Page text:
THE ISLAMIST MOVEMENT IN THE NORTHERN CAUCASUS: TRENDS, POSSIBLE DEVELOPMENTS, AND HOW TO OPPOSE IT

Igor DOBAEV


Igor Dobaev, D.Sc. (Philos.), head, Sector of Geopolitics and Information Analysis, Southern Scientific Center, Russian Academy of Sciences (Rostov-on-Don, Russia)


Unfolding in the late 1980s and early 1990s, the religious revival that involved all the traditional confessions, including Islam, existing in Russia spread to the Northern Caucasus. In fact, it added a political dimension to the local forms of Islam and, by the same token, made it more radical.

Centrifugal factors caused disunity in North Caucasian Islam on the institutional level when seven independent spiritual administrations replaced the single Spiritual Administration of the North Caucasian Muslims in the early 1990s. On top of this, new actors appeared on the formerly homogeneous Muslim field. I have in mind numerous Islamic political parties and movements, as well as national/nationalist organizations fond of Islamic rhetoric and symbols. After reaching their peak in the mid-1990s, they went downhilltoday they are practically invisible.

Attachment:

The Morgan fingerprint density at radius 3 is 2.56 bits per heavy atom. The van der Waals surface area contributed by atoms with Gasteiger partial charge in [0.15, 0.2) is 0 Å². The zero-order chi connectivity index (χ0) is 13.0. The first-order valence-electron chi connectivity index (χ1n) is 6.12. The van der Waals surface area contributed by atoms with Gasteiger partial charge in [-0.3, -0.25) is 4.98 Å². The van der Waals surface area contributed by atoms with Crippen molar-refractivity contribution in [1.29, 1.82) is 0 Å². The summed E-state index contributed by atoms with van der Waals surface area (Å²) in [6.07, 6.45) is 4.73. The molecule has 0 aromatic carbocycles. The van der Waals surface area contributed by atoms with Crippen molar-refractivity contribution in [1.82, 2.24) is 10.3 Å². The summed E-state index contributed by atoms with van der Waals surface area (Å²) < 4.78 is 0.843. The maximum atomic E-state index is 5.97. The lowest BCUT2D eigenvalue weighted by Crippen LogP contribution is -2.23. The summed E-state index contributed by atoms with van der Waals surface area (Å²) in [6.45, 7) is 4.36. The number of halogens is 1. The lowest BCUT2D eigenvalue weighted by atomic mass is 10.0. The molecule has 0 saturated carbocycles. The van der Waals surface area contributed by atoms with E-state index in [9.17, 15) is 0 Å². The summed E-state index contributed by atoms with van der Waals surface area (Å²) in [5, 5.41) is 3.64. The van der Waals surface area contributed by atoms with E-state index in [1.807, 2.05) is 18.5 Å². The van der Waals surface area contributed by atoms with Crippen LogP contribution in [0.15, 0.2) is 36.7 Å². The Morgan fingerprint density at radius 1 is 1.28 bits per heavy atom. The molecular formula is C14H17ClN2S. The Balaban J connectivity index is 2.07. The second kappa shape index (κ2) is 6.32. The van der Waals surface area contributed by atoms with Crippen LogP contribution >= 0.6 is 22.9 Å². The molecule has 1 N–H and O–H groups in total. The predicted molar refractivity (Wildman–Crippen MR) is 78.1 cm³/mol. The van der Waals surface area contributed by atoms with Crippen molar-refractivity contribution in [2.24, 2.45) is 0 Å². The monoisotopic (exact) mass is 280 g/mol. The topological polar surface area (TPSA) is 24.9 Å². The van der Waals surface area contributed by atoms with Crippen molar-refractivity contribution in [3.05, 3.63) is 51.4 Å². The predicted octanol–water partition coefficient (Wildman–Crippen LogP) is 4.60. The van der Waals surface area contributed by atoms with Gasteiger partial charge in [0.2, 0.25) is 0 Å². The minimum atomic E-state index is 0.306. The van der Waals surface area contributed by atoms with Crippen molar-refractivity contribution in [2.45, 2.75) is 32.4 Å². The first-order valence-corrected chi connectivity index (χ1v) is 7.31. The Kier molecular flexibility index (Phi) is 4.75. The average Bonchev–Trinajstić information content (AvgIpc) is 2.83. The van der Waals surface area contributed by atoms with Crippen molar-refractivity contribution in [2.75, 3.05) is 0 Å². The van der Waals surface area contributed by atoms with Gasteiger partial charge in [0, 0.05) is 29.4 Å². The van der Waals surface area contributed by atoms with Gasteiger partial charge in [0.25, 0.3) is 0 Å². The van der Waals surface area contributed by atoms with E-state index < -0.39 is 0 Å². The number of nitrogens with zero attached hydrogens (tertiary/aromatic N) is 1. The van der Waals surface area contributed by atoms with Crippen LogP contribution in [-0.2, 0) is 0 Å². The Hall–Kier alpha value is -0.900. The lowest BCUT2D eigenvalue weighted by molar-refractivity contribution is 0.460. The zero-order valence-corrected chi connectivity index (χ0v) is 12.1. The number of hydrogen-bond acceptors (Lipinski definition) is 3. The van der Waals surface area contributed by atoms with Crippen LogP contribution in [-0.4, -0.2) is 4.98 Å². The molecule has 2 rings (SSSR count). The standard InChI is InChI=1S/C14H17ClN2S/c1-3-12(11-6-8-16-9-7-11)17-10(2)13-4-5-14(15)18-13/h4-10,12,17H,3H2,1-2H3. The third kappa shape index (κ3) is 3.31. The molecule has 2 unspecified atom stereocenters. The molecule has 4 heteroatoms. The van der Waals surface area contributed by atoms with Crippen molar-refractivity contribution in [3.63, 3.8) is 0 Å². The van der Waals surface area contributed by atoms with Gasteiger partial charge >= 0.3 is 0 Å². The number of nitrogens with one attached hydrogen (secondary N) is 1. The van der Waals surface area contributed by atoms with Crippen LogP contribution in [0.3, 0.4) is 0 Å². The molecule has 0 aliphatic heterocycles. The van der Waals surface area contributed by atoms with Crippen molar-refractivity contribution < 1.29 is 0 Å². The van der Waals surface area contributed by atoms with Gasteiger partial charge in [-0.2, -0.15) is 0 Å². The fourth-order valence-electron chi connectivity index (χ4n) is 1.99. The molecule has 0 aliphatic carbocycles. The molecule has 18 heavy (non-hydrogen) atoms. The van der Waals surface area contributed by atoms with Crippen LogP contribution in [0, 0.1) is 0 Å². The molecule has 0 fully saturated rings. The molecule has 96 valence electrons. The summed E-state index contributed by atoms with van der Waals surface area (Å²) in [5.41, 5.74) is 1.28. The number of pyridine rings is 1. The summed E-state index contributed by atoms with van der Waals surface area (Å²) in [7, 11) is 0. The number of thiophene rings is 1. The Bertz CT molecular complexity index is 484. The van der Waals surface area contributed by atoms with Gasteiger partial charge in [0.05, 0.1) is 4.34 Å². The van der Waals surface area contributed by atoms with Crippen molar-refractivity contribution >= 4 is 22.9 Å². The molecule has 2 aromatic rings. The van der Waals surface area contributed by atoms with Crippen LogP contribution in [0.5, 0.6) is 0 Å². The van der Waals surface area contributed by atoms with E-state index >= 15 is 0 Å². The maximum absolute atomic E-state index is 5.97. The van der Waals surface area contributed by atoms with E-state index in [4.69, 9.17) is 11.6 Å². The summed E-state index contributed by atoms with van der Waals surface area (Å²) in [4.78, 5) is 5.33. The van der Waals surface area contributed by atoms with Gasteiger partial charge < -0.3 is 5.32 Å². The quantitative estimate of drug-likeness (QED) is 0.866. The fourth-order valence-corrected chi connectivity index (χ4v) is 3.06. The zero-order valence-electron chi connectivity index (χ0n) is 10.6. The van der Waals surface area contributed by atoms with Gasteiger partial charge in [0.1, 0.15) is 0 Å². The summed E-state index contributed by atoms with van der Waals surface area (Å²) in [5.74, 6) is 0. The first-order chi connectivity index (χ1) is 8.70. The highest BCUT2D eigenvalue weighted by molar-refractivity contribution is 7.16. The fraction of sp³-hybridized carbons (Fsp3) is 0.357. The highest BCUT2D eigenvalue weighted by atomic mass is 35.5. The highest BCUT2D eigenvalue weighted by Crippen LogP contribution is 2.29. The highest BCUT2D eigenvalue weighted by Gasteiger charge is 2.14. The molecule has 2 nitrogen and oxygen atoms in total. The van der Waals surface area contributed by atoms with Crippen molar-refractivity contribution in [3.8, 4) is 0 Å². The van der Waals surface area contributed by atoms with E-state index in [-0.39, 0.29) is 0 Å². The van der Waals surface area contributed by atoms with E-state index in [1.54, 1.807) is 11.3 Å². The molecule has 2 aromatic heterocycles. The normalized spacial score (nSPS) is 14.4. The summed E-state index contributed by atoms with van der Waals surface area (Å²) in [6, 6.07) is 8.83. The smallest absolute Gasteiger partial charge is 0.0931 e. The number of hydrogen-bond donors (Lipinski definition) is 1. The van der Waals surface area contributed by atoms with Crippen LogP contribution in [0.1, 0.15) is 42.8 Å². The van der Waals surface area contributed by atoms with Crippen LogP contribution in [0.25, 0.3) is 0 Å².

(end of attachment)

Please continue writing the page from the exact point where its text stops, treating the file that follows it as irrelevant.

At the same time, Salafi groups (wrongly called Wahhabi in academic publications and the press), aided and encouraged from abroad, appeared in the Northern Caucasus and became the major opponent of traditional and official Islam. Practically until the end of the decade, they were locally (as elsewhere in the Islamic world) represented by two wings: moderate radical and ultra-radical or extremist. The events of 1994-1996 in Chechnia added an international dimension to the local Salafi movement. The interval between the first and second Chechen campaigns (1996-1999) turned Chechnia into a testing ground of.


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